Christopher Steenson is an artist, currently based between Dublin, Belfast and Co. Kerry. His artworks often takes the form of site-specific projects, which use the act of listening as a way of dealing with the complex, hidden layers of a place or context. Using field recording, analogue photography, archival material, computer programming and writing, Steenson’s practice is concerned with the changing elements of our environment – such as declining wildlife populations and the climate crisis – and the entangled role of human activity in causing these changes.
Drawing on what sound theorist Michel Chion refers to as the acousmêtre, Steenson considers sound to be as spectre that “haunts the visual” – a disembodied presence that evades direct visualisation. In making his artworks, he invite people to listen deeply to temporal and spatial permutations of a soundscape, giving presence to processes that act upon our environments that are often inexplicable through sight alone. Working in tandem, Steenson’s analogue photographic practice acts as a visual corollary to his engagement with place. These images give a material aspect to my practice, acting as a parallel through-line to Steenson’s activities in the field, orbiting around the subjects of his sound works, while anchoring them to a specific context.
Steenson’s most-recent works focus on noise pollution and radiospace and their entwined effects on wildelife, through the use of audio recording, electromagnetic field recordings and hydrophone recordings. This has included documenting the detrimental effects of underwater noise pollution on fish in the Mediterranean sea, caused by the global ship trade; to the effects of electromagnetic fields on birdlife, produced by wireless communication infrastructures.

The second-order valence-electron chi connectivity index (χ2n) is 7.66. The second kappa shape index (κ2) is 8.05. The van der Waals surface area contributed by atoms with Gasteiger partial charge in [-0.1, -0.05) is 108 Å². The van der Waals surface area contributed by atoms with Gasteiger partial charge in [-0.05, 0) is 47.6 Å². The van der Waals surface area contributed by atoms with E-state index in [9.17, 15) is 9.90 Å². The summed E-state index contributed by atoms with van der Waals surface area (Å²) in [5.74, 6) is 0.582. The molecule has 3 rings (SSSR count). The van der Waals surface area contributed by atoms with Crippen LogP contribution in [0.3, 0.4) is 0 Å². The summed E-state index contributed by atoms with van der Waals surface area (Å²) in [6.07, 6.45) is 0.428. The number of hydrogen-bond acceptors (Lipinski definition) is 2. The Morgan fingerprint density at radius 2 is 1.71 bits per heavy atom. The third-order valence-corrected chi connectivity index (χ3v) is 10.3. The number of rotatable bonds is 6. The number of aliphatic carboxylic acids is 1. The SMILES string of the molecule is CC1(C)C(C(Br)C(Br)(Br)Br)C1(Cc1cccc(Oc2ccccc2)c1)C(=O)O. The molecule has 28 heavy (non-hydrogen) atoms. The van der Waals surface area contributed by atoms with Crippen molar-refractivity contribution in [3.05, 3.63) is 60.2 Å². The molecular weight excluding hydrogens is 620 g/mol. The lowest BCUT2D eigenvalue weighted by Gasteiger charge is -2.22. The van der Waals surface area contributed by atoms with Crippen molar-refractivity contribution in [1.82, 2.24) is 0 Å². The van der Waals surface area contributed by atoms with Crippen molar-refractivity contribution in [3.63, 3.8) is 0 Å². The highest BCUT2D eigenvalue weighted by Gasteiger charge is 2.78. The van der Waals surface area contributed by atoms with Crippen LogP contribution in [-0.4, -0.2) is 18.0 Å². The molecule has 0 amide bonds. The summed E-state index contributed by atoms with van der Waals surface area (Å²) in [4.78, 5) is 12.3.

Christopher Steenson (b. 1992) originally studied Psychology at university, before embarking on a PhD investigating the relationship between auditory perception and human movement control. Eventually, he became disillusioned with academia and the prospects of a satisfying career as a postgraduate researcher. Nevertheless, the PhD taught Steenson valuable skills, such as audio synthesis and computer programming, which he realised could be used to creative ends. Additionally, through reading psychological, philosophical and anthropological texts on auditory perception, he became increasingly interested in the representational possibilities that sound offered as an artistic medium.
To date, Christopher Steenson’s work has manifested itself as site-specific performances and compositions. These works have appeared in a bank vault, church hall, univerity stairwell and city street way. His work has been shown at the EastSide Arts Festival, the Imagine Festival of Politics and Ideas and NCAD Gallery, Dublin. His tape-based composition Let Me Tell You was recently included on a compilation sound works curated by Catalyst Arts, which was premiered at the Sonic Arts Research Centre in Belfast. He participated in Sounding Paths 2019, a residency for site-specific sound and intermedia project in Syros, Greece. He is funded by the Arts Council of Ireland and the Arts Council of Northern Ireland.